Regular Peanut Butter vs. Low-Fat Peanut Butter

In most cases, they have almost the same number of calories. The chief difference is that one has slightly less fat. To make up for this taste-wise, however, the manufacturer increases the carbohydrates by using food additives (e.g., maltodextrin). The low-fat version, therefore, typically has twice the number of carbs. For instance, Smucker's Natural Creamy Peanut Butter has 210 calories in 2 tablespoons with 6 grams of carbs, while Smucker's Natural Reduced Fat Creamy Peanut Butter has 200 calories with 12 grams of carbs. And keep in mind that peanuts have mostly good fat, so, in this case, there really is no particular reason to choose the low-fat version. Lastly, keep in mind that if you're looking for peanut butter, make sure to choose the all-natural kind without any partially hydrogenated oil.

Oatmeal vs. Special K

Just look at the ingredients in a product like Quaker Oats: 100 percent natural rolled oats -- that's it. Now look at the ingredients in Special K: rice, wheat gluten, sugar, defatted wheat germ, salt, high-fructose corn syrup, dried whey, malt flavoring, and calcium caseinate. And while Special K is fortified with vitamins and minerals, oatmeal is packed with natural nutritional pluses, including protein, iron, magnesium, zinc, manganese, thiamin, and fiber. Regular oatmeal is a bit higher in calories -- 1/2 cup of dry quick oats (equal to about 1 cup cooked) has about 150 calories, whereas 1 cup of Special K has 110. But a packet of instant oatmeal contains only about 100 calories.

Not only that, researchers have shown that the soluble fiber (beta-glucans) in oatmeal may help to lower blood cholesterol levels and reduce the risk of heart disease when included in a diet that is also low in saturated fat and cholesterol. The 3 grams per day of oat beta-glucan needed to lower cholesterol can be obtained by eating 1 1/2 cups of cooked oatmeal (3/4 cup of uncooked oatmeal), or roughly three packets of instant oatmeal.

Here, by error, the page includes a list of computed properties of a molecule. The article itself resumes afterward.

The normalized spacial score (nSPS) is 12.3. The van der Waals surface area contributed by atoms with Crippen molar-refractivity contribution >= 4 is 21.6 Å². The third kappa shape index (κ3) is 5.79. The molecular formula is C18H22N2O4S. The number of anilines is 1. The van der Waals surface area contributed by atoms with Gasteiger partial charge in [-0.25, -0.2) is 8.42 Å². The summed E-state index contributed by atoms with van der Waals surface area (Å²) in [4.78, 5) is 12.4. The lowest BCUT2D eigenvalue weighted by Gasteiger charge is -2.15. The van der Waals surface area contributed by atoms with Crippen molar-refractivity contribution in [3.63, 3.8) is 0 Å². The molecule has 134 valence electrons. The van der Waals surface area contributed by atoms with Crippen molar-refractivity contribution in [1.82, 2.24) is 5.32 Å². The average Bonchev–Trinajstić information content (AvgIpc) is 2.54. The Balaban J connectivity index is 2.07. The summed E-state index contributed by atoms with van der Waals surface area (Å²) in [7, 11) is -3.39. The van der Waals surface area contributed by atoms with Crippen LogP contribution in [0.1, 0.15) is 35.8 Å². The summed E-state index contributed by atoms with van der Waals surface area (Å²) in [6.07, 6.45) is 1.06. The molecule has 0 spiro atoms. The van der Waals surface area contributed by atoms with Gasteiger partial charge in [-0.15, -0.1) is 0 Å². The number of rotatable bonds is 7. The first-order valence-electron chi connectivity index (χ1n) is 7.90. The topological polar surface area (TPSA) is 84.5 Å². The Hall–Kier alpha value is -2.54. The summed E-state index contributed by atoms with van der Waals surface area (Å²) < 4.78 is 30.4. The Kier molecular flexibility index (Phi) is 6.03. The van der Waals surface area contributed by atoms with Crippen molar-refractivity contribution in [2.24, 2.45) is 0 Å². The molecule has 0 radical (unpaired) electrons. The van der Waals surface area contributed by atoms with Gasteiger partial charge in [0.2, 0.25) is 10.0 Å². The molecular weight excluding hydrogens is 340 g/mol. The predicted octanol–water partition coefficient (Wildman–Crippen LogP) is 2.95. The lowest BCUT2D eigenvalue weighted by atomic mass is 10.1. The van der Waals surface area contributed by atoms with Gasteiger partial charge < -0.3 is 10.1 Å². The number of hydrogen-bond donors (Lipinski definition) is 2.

In terms of weight control, studies also show that an increase in either soluble or insoluble fiber intake helps you feel full longer, thereby decreasing subsequent hunger. But be careful: Oatmeal can become a diet disaster if you add brown sugar, butter, honey, and/or whole milk.

Finally, oats have virtually no sodium (other than the sodium you add), whereas Special K has 220 milligrams.

Sugar-Free Candy vs. Regular Candy

Hard candies have around 15-20 calories per candy, whereas the sugar-free varieties typically have half as many. Is it worth it? Well, if you don't have a problem with the sugar alcohols that are used in sugar-free candy, you're probably fine. However, some people get stomach discomfort and/or a dreaded laxative effect.

Charles Stuart Platkin is a nutrition and public health advocate, author of The Diet Detective's Calorie Bargain Bible (Simon & Schuster, 2007), and founder of DietDetective.com, the health and fitness network. Copyright 2007 by Charles Stuart Platkin.

Reprinted with permission from www.dietdetective.com, July 2007.